“Bad Medicine” Laws Are Harming Women in a Majority of States

| Feb 24, 2016

Imagine for a moment that you are a woman in Louisiana who has decided to have an abortion. Here’s what you will experience as you set out to get safe, legal health care.  

First, you must undergo an ultrasound at least 24 hours before receiving abortion care – whether or not your doctor thinks it is necessary and whether or not you want one. Your doctor will have to display the ultrasound image and describe it to you in detail, as well as make the fetal heartbeat audible – even if you have made it clear that you do not wish him or her to do so.

Likely at the same visit, your doctor will have to provide you with state-mandated misinformation that abortion may lead to negative emotional outcomes, such as suicidal thoughts, depression or emotional distress – even though these claims have been debunked by the American Psychological Association. Doctors are forced by the state to do so even though they know this is untrue.

Even though you’ve made up your mind about abortion care, these requirements force you to make a medically unnecessary visit to your doctor and then wait 24 hours before obtaining care. You will have to make arrangements to take off time from work or school, arrange child care if you already have children (which the majority of women seeking abortion care do), and travel to the clinic twice to meet this requirement.

It’s also likely you will have to travel much farther than you would have to for other common medical procedures. At least 92 percent of Louisiana counties have no abortion clinic. The lack of abortion providers is in part due to targeted regulation of abortion providers (TRAP laws), which lawmakers have put in place in Louisiana and 27 other states. These laws force clinics and health care providers to meet onerous requirements that have nothing to do with protecting women’s health; they only serve to force qualified providers out of practice and close trusted clinics.

In Louisiana, clinics have to meet specifications comparable to those of “mini-hospitals,” or ambulatory surgical centers. A law that would require doctors to have medically unnecessary admitting privileges at a local hospital is currently enjoined in litigation; if upheld, Louisiana would be left with a single abortion provider. And although telemedicine could bring medication abortion services to areas where abortion care is otherwise unavailable, Louisiana has banned this safe and effective way of delivering care.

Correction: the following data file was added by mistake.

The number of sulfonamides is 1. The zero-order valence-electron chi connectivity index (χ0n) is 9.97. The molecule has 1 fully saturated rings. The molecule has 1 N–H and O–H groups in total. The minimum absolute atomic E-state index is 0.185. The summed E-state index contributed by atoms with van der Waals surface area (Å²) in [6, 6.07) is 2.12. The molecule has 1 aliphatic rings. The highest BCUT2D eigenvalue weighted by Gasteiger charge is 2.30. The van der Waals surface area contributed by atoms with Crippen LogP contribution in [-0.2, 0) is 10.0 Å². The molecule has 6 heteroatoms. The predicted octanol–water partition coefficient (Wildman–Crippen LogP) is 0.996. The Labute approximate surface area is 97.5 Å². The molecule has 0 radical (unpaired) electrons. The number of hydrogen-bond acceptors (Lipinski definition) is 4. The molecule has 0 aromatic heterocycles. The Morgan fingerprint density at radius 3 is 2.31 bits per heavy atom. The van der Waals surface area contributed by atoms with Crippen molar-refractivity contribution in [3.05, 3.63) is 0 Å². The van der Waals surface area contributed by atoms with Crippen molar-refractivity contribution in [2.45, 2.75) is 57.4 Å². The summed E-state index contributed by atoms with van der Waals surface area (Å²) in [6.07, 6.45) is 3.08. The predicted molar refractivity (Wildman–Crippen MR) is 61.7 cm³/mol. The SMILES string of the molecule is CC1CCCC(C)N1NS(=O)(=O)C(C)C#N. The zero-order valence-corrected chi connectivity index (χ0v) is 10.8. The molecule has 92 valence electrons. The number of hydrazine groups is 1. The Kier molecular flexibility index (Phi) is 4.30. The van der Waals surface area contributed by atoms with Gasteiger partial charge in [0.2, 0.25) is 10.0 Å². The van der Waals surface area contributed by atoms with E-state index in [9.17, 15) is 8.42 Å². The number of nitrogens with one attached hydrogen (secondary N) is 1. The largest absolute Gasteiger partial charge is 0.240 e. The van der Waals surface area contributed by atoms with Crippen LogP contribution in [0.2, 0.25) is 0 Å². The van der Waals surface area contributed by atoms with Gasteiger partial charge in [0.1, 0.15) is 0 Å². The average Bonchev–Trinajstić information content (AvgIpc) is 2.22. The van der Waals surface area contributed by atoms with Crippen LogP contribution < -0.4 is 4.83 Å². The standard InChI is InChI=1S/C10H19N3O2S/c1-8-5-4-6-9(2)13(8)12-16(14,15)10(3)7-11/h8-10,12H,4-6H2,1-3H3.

Reading that and trying to keep all those requirements straight probably makes you outraged and offended. Unfortunately, this is the reality women face in many states in this country – 43 years after Roe v. Wade guaranteed the right to choose abortion.

In a report released today, “Bad Medicine: How a Political Agenda is Undermining Women’s Health Care,” the National Partnership describes how women – and dedicated abortion providers – in states across the country face one or more of these outrageous abortion restrictions. The map below shows the 37 states where these laws have passed.

Bad Medicine Laws Across the United States, 2015

In these states, what we call “bad medicine” laws force health care providers to disregard their medical judgment, their ethics and their knowledge of their patients’ needs and preferences. These laws undermine safe, high-quality, patient- and family-centered health care.

And lest you think abortion access is safe in your state because it is not shaded red on this map, be aware that bad medicine laws are proliferating. Not only has the number of bad medicine restrictions grown since we published the first edition of this report 18 months ago, but a number of states have expanded existing restrictions to make them more onerous.

As we prepare for the U.S. Supreme Court to hear oral arguments on Texas’ TRAP law next week, we are reminded about the harm that is caused when lawmakers prioritize politics over women’s health. I encourage you to read “Bad Medicine,” to learn about any restrictions in your state, and to take a stand. Urge your state lawmakers to take politics out of the exam room, so all women can access the high-quality, evidence-based health care they deserve.

Read the new report at